A large body of research about red wine often makes it seem like a miraculous elixir. Resveratrol is the key antioxidant ingredient in red wine that that has been associated with a long list of health benefits. A new red wine study suggests that resveratrol may help improve mobility in seniors to prevent falls.
The risk of falling
Falling is a dangerous risk for people as they get older. According to the American Geriatrics Society, a third of Americans over 65 have trouble maintaining their balance. Falling is the number one cause of all doctor visits, hospital admissions and emergency room visits in the U.S. According to the Centers for Disease Control, a third of adults over age 65 fall every year. One quarter of them die in the following year, making falls the leading cause of death related to injury for seniors.
Doctors prescribe drugs for balance related conditions such as Parkinson’s disease. But there’s no medication specifically intended to prevent falling for otherwise healthy seniors. However, research from Duquesne University in Pittsburgh suggests that red wine—not normally associated with better balance—could make a difference.
A new red wine study
Previous red wine studies have suggested that consuming resveratrol may add years to one’s life. To test the idea that resveratrol could improve balance that deteriorates with age, Duquesne scientists gave groups of young and old mice a daily dose of resveratrol for eight weeks. Both groups of mice were tested on their ability to walk across a balance beam.
When the study began, the old mice had trouble walking across the beam. But after four weeks on resveratrol, the old mice crossed the beam nearly as well as the younger mice.
Neurons and dopamine
What’s more, when researchers simulated the stress of aging on neurons with dopamine, which kills brain cells, neurons treated with resveratrol survived. Lead researcher Jane Cavanaugh suggested that resveratrol either flushed out the harmful byproducts of dopamine metabolism or increased resistance in the neural cells.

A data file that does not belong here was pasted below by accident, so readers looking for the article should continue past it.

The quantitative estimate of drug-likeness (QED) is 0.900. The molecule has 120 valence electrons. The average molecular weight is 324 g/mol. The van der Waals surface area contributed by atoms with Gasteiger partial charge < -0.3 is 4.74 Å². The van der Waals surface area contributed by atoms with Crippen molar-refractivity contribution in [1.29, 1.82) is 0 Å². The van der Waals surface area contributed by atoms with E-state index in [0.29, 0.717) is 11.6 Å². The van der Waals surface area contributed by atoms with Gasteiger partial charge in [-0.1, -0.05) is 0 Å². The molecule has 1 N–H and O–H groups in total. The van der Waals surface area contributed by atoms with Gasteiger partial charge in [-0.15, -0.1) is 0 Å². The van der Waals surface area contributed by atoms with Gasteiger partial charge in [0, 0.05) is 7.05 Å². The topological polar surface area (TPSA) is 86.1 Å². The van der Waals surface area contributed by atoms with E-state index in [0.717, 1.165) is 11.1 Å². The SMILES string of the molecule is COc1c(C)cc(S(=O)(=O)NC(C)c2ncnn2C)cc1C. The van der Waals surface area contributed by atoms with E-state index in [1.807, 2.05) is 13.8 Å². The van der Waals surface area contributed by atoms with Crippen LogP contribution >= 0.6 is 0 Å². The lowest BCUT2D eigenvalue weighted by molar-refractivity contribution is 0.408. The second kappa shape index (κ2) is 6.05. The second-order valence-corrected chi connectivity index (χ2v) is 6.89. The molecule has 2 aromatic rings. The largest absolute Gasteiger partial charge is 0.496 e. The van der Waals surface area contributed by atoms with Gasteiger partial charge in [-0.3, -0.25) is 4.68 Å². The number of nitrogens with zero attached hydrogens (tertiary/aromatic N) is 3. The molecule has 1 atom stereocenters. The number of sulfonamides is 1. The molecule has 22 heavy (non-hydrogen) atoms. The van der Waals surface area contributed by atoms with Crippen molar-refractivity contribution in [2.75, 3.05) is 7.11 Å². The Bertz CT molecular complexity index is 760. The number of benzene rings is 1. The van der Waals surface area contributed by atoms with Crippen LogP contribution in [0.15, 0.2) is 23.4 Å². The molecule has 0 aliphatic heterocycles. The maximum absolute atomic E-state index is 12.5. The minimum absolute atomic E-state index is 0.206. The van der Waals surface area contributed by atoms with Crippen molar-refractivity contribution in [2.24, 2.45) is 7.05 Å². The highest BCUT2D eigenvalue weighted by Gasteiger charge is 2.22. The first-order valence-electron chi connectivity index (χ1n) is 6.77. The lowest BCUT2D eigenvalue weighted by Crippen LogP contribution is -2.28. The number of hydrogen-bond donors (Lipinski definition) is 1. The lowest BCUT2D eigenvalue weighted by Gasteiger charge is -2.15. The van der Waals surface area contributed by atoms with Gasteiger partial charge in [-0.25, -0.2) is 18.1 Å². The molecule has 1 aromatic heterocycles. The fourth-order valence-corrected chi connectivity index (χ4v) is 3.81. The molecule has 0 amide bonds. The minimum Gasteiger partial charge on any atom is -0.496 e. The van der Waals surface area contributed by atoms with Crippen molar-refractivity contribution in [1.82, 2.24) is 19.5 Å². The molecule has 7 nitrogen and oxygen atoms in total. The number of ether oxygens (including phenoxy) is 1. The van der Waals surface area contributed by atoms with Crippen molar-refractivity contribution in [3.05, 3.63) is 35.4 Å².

“Our study suggests that a natural compound like resveratrol, which can be obtained either through dietary supplementation or diet itself, could actually decrease some of the motor deficiencies that are seen in our aging population,” said research leader Jane Cavanaugh, Ph.D., in a press release. “And that would, therefore, increase an aging person’s quality of life and decrease their risk of hospitalization due to slips and falls.”
If you tried to drink enough red wine to match the equivalent daily dose administered to the laboratory mice (700 glasses for a 150 pound person), you would pass out long before noticing any improvement in balance. But Cavanaugh said that even though resveratrol in wine has a minimal effect on the brain, a small amount could help older people avoid getting hurt in a fall.
A resveratrol supplement could increase the daily dose without the severe buzz, but Cavanaugh also said “resveratrol is best acquired through the diet.” She mentioned a comparison her team made with a resveratrol supplement and blueberries and the data shows that whole fruit may be more effect at staving off the deterioration of balance related to age. In addition to red wine, resveratrol occurs naturally in grape juice, peanuts, the skin of grapes and other dark fruits, such as cranberries and blueberries.
According to senior safety advocates, the fear of falling can lead to depression, isolation, diminished mobility, and a loss of independence for older citizens. Red wine could be the ultimate confidence builder, in more ways than one.